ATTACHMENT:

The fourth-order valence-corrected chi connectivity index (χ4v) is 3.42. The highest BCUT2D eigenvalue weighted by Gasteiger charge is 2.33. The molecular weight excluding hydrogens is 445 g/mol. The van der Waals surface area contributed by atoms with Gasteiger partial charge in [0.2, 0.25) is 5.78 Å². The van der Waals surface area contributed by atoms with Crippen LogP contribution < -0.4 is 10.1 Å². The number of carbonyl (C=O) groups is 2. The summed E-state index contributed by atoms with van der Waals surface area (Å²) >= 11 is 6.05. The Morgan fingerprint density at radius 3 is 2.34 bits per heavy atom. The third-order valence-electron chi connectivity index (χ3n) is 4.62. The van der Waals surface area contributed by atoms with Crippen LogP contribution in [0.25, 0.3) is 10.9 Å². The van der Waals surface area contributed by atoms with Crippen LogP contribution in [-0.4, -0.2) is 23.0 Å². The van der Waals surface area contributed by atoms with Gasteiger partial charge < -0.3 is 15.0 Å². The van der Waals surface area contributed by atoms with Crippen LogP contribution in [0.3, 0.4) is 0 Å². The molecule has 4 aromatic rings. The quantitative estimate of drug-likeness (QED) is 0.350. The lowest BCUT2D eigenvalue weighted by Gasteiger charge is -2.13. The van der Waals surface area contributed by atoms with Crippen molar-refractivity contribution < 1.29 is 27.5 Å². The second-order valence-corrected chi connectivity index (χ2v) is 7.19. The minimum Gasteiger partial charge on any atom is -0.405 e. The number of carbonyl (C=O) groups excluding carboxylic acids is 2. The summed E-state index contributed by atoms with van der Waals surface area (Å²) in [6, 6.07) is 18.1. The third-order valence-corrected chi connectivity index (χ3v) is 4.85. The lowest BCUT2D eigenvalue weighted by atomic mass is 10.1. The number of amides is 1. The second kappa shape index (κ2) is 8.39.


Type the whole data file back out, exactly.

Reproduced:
The fourth-order valence-corrected chi connectivity index (χ4v) is 3.42. The highest BCUT2D eigenvalue weighted by Gasteiger charge is 2.33. The molecular weight excluding hydrogens is 445 g/mol. The van der Waals surface area contributed by atoms with Gasteiger partial charge in [0.2, 0.25) is 5.78 Å². The van der Waals surface area contributed by atoms with Crippen LogP contribution < -0.4 is 10.1 Å². The number of carbonyl (C=O) groups is 2. The summed E-state index contributed by atoms with van der Waals surface area (Å²) >= 11 is 6.05. The Morgan fingerprint density at radius 3 is 2.34 bits per heavy atom. The third-order valence-electron chi connectivity index (χ3n) is 4.62. The van der Waals surface area contributed by atoms with Crippen LogP contribution in [0.25, 0.3) is 10.9 Å². The van der Waals surface area contributed by atoms with Crippen LogP contribution in [-0.4, -0.2) is 23.0 Å². The van der Waals surface area contributed by atoms with Gasteiger partial charge < -0.3 is 15.0 Å². The van der Waals surface area contributed by atoms with Crippen LogP contribution in [0.3, 0.4) is 0 Å². The molecule has 4 aromatic rings. The quantitative estimate of drug-likeness (QED) is 0.350. The lowest BCUT2D eigenvalue weighted by Gasteiger charge is -2.13. The van der Waals surface area contributed by atoms with Crippen molar-refractivity contribution < 1.29 is 27.5 Å². The second-order valence-corrected chi connectivity index (χ2v) is 7.19. The minimum Gasteiger partial charge on any atom is -0.405 e. The number of carbonyl (C=O) groups excluding carboxylic acids is 2. The summed E-state index contributed by atoms with van der Waals surface area (Å²) in [6, 6.07) is 18.1. The third-order valence-corrected chi connectivity index (χ3v) is 4.85. The lowest BCUT2D eigenvalue weighted by atomic mass is 10.1. The number of amides is 1. The second kappa shape index (κ2) is 8.39.